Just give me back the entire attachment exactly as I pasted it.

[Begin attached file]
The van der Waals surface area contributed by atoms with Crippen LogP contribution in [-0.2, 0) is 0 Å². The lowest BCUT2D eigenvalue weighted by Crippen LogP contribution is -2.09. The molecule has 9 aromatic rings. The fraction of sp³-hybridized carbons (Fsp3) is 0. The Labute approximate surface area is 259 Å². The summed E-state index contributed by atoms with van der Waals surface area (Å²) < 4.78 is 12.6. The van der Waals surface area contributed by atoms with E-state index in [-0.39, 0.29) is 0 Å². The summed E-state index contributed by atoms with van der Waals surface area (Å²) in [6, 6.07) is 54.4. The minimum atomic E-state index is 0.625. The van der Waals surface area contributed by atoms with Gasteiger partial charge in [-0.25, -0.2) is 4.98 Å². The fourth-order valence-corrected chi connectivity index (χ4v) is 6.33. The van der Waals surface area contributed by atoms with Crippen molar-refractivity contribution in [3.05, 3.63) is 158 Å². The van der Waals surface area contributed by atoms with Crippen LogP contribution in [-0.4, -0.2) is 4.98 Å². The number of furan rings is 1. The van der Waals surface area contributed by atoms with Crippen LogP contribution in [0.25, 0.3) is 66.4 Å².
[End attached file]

The van der Waals surface area contributed by atoms with Crippen LogP contribution in [-0.2, 0) is 0 Å². The lowest BCUT2D eigenvalue weighted by Crippen LogP contribution is -2.09. The molecule has 9 aromatic rings. The fraction of sp³-hybridized carbons (Fsp3) is 0. The Labute approximate surface area is 259 Å². The summed E-state index contributed by atoms with van der Waals surface area (Å²) < 4.78 is 12.6. The van der Waals surface area contributed by atoms with E-state index in [-0.39, 0.29) is 0 Å². The summed E-state index contributed by atoms with van der Waals surface area (Å²) in [6, 6.07) is 54.4. The minimum atomic E-state index is 0.625. The van der Waals surface area contributed by atoms with Gasteiger partial charge in [-0.25, -0.2) is 4.98 Å². The fourth-order valence-corrected chi connectivity index (χ4v) is 6.33. The van der Waals surface area contributed by atoms with Crippen molar-refractivity contribution in [3.05, 3.63) is 158 Å². The van der Waals surface area contributed by atoms with Crippen LogP contribution in [-0.4, -0.2) is 4.98 Å². The number of furan rings is 1. The van der Waals surface area contributed by atoms with Crippen LogP contribution in [0.25, 0.3) is 66.4 Å².